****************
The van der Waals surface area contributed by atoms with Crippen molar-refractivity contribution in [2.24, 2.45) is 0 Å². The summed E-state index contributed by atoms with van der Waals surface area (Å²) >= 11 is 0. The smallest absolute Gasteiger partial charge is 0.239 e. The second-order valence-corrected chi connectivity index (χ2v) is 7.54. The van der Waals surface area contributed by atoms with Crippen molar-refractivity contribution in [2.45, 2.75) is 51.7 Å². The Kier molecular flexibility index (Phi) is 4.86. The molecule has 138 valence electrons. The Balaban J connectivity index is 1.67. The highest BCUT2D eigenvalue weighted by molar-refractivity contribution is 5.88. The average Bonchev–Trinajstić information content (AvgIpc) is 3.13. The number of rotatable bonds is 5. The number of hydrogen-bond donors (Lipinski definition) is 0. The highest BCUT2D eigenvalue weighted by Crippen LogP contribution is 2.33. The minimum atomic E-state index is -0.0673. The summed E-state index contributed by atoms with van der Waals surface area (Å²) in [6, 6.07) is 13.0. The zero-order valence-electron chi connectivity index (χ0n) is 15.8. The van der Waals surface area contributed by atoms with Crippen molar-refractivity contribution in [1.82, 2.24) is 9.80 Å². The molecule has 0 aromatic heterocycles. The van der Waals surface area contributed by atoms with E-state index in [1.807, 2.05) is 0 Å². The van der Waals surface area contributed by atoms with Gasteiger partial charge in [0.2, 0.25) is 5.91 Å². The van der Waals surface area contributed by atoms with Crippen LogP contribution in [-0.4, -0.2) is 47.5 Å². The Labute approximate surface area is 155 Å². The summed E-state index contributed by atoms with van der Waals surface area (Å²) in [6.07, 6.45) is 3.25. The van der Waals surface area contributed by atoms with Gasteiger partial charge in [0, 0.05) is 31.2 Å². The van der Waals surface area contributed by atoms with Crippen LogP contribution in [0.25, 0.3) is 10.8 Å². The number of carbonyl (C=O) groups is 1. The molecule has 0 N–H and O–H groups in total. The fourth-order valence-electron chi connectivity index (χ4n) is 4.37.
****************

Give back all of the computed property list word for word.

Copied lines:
The van der Waals surface area contributed by atoms with Crippen molar-refractivity contribution in [2.24, 2.45) is 0 Å². The summed E-state index contributed by atoms with van der Waals surface area (Å²) >= 11 is 0. The smallest absolute Gasteiger partial charge is 0.239 e. The second-order valence-corrected chi connectivity index (χ2v) is 7.54. The van der Waals surface area contributed by atoms with Crippen molar-refractivity contribution in [2.45, 2.75) is 51.7 Å². The Kier molecular flexibility index (Phi) is 4.86. The molecule has 138 valence electrons. The Balaban J connectivity index is 1.67. The highest BCUT2D eigenvalue weighted by molar-refractivity contribution is 5.88. The average Bonchev–Trinajstić information content (AvgIpc) is 3.13. The number of rotatable bonds is 5. The number of hydrogen-bond donors (Lipinski definition) is 0. The highest BCUT2D eigenvalue weighted by Crippen LogP contribution is 2.33. The minimum atomic E-state index is -0.0673. The summed E-state index contributed by atoms with van der Waals surface area (Å²) in [6, 6.07) is 13.0. The zero-order valence-electron chi connectivity index (χ0n) is 15.8. The van der Waals surface area contributed by atoms with Crippen molar-refractivity contribution in [1.82, 2.24) is 9.80 Å². The molecule has 0 aromatic heterocycles. The van der Waals surface area contributed by atoms with E-state index in [1.807, 2.05) is 0 Å². The van der Waals surface area contributed by atoms with Gasteiger partial charge in [0.2, 0.25) is 5.91 Å². The van der Waals surface area contributed by atoms with Crippen LogP contribution in [-0.4, -0.2) is 47.5 Å². The Labute approximate surface area is 155 Å². The summed E-state index contributed by atoms with van der Waals surface area (Å²) in [6.07, 6.45) is 3.25. The van der Waals surface area contributed by atoms with Gasteiger partial charge in [0, 0.05) is 31.2 Å². The van der Waals surface area contributed by atoms with Crippen LogP contribution in [0.25, 0.3) is 10.8 Å². The number of carbonyl (C=O) groups is 1. The molecule has 0 N–H and O–H groups in total. The fourth-order valence-electron chi connectivity index (χ4n) is 4.37.